kinds of examples, one kind of the scripting of things or pre-scripting on one side and then, really the props on the other, are we getting to a place

where this is a little bit more just theater and that we're not spending the time doing exactly what it was that you wanted to do which was hold the

fossil fuel companies accountable for their role in disinformation?

KHANNA: You know, Hari, obviously, Representative Porter is very skilled interviewer and her clips often go viral. And it's not unusual that members

of Congress, staff sometimes give advance questions to a sympathetic witness or that takes place. But here's the thing, if you look at the big

tobacco hearings the night that they took place, the nightly news carried them, they carried clips. They actually didn't carry the clip that became

most relevant. It was by Senator Ron Wyden, who isn't the flashiest guy. He was in the House at the time.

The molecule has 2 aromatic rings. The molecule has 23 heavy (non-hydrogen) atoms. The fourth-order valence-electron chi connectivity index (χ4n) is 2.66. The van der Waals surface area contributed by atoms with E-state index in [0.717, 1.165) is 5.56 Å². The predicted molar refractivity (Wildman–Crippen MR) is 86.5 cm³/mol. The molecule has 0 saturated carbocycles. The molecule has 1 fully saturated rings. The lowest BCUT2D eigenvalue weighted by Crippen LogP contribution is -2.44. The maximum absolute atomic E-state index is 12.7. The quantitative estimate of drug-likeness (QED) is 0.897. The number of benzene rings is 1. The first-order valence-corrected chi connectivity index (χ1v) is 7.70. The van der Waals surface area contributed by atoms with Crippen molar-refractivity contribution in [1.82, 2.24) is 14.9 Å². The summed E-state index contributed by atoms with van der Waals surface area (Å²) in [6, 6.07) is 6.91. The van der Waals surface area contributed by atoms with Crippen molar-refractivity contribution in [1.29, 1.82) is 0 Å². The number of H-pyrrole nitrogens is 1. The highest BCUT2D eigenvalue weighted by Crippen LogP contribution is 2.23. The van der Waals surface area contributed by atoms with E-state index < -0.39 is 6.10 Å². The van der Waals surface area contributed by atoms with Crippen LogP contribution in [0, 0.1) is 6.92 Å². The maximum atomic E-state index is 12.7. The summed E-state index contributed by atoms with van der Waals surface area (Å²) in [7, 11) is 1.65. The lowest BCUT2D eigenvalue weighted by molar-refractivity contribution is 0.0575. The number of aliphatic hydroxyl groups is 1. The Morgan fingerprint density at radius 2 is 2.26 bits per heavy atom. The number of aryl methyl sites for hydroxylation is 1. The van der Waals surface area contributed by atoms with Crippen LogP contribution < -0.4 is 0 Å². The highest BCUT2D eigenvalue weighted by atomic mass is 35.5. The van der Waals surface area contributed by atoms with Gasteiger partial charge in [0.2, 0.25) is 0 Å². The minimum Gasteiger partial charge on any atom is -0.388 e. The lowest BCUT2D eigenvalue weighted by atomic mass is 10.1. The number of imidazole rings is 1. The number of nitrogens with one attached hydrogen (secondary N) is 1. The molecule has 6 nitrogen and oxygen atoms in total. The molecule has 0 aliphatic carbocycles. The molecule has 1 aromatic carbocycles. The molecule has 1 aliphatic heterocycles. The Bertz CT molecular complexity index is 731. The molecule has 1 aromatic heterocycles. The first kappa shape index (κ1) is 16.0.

And he asked them, is nicotine addictive, and they all said no. And the media didn't even cover that, really, at the time it took place. It was

only months later that documents came out and showed that that statement was a lie under oath and that's what turned sentiment. So, it may be that

one of the less flashy questions in that hearing is actually what is most consequential as we get more documents, as the investigation continues.


It could be something like what Sarbanes asked. And it may not be right now what we think is the flashiest moment than long-term actually is the most